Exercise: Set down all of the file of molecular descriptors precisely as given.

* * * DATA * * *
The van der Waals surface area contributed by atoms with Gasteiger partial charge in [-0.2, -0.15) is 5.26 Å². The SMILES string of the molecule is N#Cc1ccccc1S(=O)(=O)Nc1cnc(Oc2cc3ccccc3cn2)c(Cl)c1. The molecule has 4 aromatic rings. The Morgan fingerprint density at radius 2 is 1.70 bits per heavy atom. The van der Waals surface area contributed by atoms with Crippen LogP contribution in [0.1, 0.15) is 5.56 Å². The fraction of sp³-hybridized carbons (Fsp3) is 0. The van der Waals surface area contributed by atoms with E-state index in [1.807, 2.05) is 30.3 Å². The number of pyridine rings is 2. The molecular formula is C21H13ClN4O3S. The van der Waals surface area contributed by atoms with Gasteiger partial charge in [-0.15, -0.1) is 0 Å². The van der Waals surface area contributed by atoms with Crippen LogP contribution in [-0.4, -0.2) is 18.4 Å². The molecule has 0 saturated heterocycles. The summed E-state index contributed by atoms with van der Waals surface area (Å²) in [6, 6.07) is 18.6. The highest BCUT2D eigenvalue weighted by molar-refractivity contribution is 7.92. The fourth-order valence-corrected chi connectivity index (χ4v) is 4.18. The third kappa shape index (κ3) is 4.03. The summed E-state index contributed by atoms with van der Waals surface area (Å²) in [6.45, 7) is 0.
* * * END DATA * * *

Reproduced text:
The van der Waals surface area contributed by atoms with Gasteiger partial charge in [-0.2, -0.15) is 5.26 Å². The SMILES string of the molecule is N#Cc1ccccc1S(=O)(=O)Nc1cnc(Oc2cc3ccccc3cn2)c(Cl)c1. The molecule has 4 aromatic rings. The Morgan fingerprint density at radius 2 is 1.70 bits per heavy atom. The van der Waals surface area contributed by atoms with Crippen LogP contribution in [0.1, 0.15) is 5.56 Å². The fraction of sp³-hybridized carbons (Fsp3) is 0. The van der Waals surface area contributed by atoms with E-state index in [1.807, 2.05) is 30.3 Å². The number of pyridine rings is 2. The molecular formula is C21H13ClN4O3S. The van der Waals surface area contributed by atoms with Gasteiger partial charge in [-0.15, -0.1) is 0 Å². The van der Waals surface area contributed by atoms with Crippen LogP contribution in [-0.4, -0.2) is 18.4 Å². The molecule has 0 saturated heterocycles. The summed E-state index contributed by atoms with van der Waals surface area (Å²) in [6, 6.07) is 18.6. The highest BCUT2D eigenvalue weighted by molar-refractivity contribution is 7.92. The fourth-order valence-corrected chi connectivity index (χ4v) is 4.18. The third kappa shape index (κ3) is 4.03. The summed E-state index contributed by atoms with van der Waals surface area (Å²) in [6.45, 7) is 0.